The Things We Know

By June 17, 2011Oceania, Stateside

January 2010

It is two months in D.C. and the fiery propulsion that launched me from Charlotte somehow flashes in desublimation to solid stone. The boy I loved, the car I loved, and the job I loved, burned to cinder in the heat of whatever it was that drove me here without a destination. I have four thousand dollars left. I am a shadow of myself again.

I do the only thing I know how to when I feel lost: get on kayak and look up flights. I book the cheapest ticket I can to California. The urgency to leave D.C. rises in me as unrelenting as the need to leave Charlotte did, but this time, for all the wrong reasons. For a boy, for a sorrow, for an escape. I preach about letting the universe give you the right path, about letting it come as it should. Yet each step I force forward is on another land mine.

I sit on the plane to San Francisco and think of nothing but the poet. Of the reasons why I am flying to this city, his city, knowing he is here now. To my friends I say I just need to get out. I just need a break. It’s not him, don’t worry, I just want to explore California. I’ve never been to San Francisco. Of course I’m not going to text him. Exploring the city alone I am walking in his shadow.

the pacific's saving grace

It is now eighteen months later, and I reread the words I wrote in the midst of that hurricane. But the blithe winds of my free spirit were all a show. Who was it for? I was stupid to still love him, but more so to pretend I didn’t, to feign insoucient and willfully ignore the decaying stench of what we were. I built a fortress of lace and and prayed my bleary eyes not belie my carefully crafted facade. I was so sure that everything in D.C. was what I was supposed to have that I couldn’t let go. There wasn’t any other way. I had nothing else to hold on to. It had to be him, it had to be there. All of my friends, my freedom, everything I coveted in one small city, yet none of it made sense.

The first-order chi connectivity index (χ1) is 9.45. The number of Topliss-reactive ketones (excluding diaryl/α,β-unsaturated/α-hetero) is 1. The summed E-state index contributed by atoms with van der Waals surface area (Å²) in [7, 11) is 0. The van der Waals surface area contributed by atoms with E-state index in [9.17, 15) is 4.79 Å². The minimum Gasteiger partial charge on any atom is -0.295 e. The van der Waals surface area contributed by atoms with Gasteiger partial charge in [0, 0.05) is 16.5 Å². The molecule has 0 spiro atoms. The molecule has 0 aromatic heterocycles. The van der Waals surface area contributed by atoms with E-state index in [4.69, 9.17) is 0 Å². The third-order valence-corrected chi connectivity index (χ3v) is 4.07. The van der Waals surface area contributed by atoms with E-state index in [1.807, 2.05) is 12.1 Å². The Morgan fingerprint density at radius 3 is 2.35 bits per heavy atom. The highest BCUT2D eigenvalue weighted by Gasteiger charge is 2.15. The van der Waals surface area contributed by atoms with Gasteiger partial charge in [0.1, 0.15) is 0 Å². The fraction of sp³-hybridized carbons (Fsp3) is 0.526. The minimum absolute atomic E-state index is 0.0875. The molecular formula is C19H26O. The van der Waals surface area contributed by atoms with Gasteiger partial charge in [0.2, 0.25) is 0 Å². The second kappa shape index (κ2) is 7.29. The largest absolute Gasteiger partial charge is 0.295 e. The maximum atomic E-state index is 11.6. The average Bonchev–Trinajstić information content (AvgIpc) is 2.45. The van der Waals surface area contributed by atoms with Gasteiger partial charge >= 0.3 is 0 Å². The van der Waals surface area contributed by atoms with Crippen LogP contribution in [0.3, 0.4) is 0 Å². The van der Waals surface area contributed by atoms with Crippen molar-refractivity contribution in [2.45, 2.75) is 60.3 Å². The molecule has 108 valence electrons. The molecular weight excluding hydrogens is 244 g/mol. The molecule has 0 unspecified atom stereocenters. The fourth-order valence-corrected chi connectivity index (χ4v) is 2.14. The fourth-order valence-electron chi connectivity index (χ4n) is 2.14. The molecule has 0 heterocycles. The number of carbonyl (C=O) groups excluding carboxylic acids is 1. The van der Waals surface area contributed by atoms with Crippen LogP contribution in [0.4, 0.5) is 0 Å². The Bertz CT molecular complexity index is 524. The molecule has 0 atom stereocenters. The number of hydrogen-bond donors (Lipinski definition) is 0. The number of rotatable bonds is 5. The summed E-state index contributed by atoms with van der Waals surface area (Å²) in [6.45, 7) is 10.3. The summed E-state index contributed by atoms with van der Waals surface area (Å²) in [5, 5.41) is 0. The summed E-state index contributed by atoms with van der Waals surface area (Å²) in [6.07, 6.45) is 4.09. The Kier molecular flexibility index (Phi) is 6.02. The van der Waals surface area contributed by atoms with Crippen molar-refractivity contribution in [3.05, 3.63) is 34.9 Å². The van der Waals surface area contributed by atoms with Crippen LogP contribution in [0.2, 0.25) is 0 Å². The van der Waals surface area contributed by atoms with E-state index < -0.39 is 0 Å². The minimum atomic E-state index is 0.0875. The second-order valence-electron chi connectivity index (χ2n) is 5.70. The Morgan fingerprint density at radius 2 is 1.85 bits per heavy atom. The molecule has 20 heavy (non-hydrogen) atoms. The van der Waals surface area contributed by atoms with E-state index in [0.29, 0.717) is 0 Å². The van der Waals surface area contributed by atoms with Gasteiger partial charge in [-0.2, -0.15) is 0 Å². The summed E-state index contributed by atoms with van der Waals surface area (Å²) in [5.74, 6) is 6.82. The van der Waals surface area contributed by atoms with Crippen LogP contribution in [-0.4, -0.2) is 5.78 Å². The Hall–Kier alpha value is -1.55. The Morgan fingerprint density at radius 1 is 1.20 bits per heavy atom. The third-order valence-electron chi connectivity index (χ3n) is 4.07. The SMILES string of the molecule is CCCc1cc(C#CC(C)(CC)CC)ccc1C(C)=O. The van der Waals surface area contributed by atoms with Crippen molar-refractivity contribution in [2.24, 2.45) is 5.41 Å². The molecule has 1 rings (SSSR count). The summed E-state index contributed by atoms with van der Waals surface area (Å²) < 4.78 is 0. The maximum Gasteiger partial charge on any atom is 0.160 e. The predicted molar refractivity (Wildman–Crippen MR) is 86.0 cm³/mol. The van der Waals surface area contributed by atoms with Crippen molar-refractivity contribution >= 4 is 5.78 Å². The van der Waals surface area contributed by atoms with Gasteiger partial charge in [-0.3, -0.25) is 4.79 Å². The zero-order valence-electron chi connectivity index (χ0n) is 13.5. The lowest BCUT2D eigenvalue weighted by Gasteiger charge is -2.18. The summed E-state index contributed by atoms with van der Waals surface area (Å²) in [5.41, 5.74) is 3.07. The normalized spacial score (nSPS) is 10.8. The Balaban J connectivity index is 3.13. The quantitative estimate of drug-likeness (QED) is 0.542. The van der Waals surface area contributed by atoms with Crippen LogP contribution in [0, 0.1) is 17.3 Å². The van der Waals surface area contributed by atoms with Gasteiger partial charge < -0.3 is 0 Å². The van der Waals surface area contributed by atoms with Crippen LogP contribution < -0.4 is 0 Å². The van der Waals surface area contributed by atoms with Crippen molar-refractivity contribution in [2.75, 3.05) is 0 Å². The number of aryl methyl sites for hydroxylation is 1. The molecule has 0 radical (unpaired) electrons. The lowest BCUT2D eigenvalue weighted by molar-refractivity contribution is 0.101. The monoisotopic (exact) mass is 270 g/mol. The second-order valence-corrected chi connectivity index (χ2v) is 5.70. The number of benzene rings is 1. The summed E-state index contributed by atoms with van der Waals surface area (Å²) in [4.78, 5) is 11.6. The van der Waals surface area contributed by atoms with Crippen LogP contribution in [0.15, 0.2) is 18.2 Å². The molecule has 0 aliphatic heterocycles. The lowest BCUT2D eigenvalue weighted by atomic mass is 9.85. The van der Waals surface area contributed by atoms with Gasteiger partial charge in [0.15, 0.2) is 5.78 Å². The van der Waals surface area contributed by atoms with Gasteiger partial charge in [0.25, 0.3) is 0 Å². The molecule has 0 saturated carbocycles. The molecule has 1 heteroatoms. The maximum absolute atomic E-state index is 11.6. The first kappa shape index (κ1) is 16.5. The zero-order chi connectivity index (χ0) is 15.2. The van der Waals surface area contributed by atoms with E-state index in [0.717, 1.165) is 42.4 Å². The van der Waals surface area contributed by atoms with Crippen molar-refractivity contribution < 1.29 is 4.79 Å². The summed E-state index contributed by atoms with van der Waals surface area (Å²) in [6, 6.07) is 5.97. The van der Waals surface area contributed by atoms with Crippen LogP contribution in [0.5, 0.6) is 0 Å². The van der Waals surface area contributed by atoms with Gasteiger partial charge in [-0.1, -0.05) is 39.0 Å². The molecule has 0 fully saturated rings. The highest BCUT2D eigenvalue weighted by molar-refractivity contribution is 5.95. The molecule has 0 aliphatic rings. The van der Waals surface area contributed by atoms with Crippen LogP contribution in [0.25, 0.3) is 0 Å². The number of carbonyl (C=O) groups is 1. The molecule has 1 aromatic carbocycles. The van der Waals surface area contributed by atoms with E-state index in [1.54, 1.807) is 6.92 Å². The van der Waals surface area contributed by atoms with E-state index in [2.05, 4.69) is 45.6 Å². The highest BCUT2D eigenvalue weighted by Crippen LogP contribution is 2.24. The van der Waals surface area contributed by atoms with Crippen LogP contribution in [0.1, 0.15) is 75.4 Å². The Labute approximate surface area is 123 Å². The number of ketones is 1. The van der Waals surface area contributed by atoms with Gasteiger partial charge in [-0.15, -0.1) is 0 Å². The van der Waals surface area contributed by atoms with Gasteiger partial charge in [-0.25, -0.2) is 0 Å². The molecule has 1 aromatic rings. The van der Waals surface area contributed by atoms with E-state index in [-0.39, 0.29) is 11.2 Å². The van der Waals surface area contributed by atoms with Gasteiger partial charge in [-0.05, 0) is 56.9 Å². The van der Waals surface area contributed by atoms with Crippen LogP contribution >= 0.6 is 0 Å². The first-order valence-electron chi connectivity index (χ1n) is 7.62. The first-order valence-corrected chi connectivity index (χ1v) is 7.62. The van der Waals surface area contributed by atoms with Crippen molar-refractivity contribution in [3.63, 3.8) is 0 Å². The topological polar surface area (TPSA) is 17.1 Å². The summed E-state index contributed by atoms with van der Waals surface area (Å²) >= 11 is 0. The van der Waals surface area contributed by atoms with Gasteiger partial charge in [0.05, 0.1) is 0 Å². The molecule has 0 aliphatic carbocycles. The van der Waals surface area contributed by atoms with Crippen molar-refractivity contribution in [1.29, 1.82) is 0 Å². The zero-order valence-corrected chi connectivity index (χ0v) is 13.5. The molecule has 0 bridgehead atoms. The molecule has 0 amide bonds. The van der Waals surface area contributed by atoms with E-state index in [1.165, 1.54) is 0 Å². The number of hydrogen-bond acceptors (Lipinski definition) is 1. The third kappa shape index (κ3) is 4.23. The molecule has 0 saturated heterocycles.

The time I spend trying to forget about the poet with my fuck buddy in San Francisco is precarious and awkward as I poorly play my lighthearted part. He sees through every delicately conceived action and I become an almost empty glass. Nothing stirring around me but a few diluted memories of what used to burn inside. I take what energy I can from a city I quickly grow to love, but will never withstand the vacuum collapsing me in upon myself. Each brick and spark of personality and spirit I ever had was born from a confidence I could never explain. It came as effortlessly to me as everything else in my life, and left just the same. With that gone, with the whole structure crumbling upon my tiny feet, I am seventeen again. Desperate and insecure.

I have nothing left to lose, nothing left to look forward to, except New Zealand. When Janine calls to tell me the trip is cancelled, I manage to spit out one struggled sentence,”I’m sorry love, I gotta go.” I let the tears overwhelm me in Alamo Square.

And in that moment, my fortress is razed. I’m not fooling anyone and the universe was never buying it anyway. Nothing is right, this isn’t what I need no matter how much I want it to be, and it is time to listen to something other than my own misguided desires. For the first time since left Charlotte, I am honest with myself. In these moments when you think you have the least is when you always find the most.

I get it.

When I get back to Danny’s that evening I prepare the same smile I had waiting for him before, but the pretense that had been exhausting me has dissolved. I confess the chaotic calamity of everything I wanted turning to dust. Eliding the fact that it was suffocating me, I admit in earnest I have no fucking idea what I am doing. And as if the universe had been watching, and waiting, for my inevitable confession, everything falls into place.

“Who cares if your friends can’t go. Why don’t you just move to New Zealand?”

With that statement, like a bridge that materializes with each step taken forward, the world opens itself up to me without a hurdle or a second thought. And in turn, the woman I once knew myself to be effloresces from the shriveled bud to which I had withered. With tickets bought and visas approved in less than a day there is not a shred of doubt that what I am doing is what I am meant to be doing. The feeling is inextricable from me. I am at once bound to it and free because of it. I can never ignore it again.

Some may say I was running away the day I bought that one way ticket, fleeing my debt, my country, and my heartbreak on a whim without a plan or a purpose. But knowing everything I know now, with that feeling still flowering in me each step I take, I know it is what I will always be running towards.

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